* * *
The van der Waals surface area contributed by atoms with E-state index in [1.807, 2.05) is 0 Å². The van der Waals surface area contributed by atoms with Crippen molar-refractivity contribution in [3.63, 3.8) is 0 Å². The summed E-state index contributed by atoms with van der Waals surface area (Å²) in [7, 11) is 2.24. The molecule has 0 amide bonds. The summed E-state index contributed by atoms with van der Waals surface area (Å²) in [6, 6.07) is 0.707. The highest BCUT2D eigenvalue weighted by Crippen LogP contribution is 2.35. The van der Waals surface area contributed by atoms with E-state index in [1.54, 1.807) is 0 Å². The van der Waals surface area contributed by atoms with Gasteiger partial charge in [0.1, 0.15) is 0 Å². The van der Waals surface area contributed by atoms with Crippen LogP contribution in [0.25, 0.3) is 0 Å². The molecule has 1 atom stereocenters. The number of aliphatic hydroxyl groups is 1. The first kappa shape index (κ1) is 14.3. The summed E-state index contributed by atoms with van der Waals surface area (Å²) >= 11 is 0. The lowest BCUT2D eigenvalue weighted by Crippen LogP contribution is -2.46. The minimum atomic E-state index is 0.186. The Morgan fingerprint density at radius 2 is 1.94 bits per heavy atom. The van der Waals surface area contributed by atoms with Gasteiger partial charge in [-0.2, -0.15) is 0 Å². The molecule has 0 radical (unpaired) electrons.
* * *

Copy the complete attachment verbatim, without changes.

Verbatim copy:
The van der Waals surface area contributed by atoms with E-state index in [1.807, 2.05) is 0 Å². The van der Waals surface area contributed by atoms with Crippen molar-refractivity contribution in [3.63, 3.8) is 0 Å². The summed E-state index contributed by atoms with van der Waals surface area (Å²) in [7, 11) is 2.24. The molecule has 0 amide bonds. The summed E-state index contributed by atoms with van der Waals surface area (Å²) in [6, 6.07) is 0.707. The highest BCUT2D eigenvalue weighted by Crippen LogP contribution is 2.35. The van der Waals surface area contributed by atoms with E-state index in [1.54, 1.807) is 0 Å². The van der Waals surface area contributed by atoms with Gasteiger partial charge in [0.1, 0.15) is 0 Å². The van der Waals surface area contributed by atoms with Crippen LogP contribution in [0.25, 0.3) is 0 Å². The molecule has 1 atom stereocenters. The number of aliphatic hydroxyl groups is 1. The first kappa shape index (κ1) is 14.3. The summed E-state index contributed by atoms with van der Waals surface area (Å²) >= 11 is 0. The lowest BCUT2D eigenvalue weighted by Crippen LogP contribution is -2.46. The minimum atomic E-state index is 0.186. The Morgan fingerprint density at radius 2 is 1.94 bits per heavy atom. The van der Waals surface area contributed by atoms with Gasteiger partial charge in [-0.2, -0.15) is 0 Å². The molecule has 0 radical (unpaired) electrons.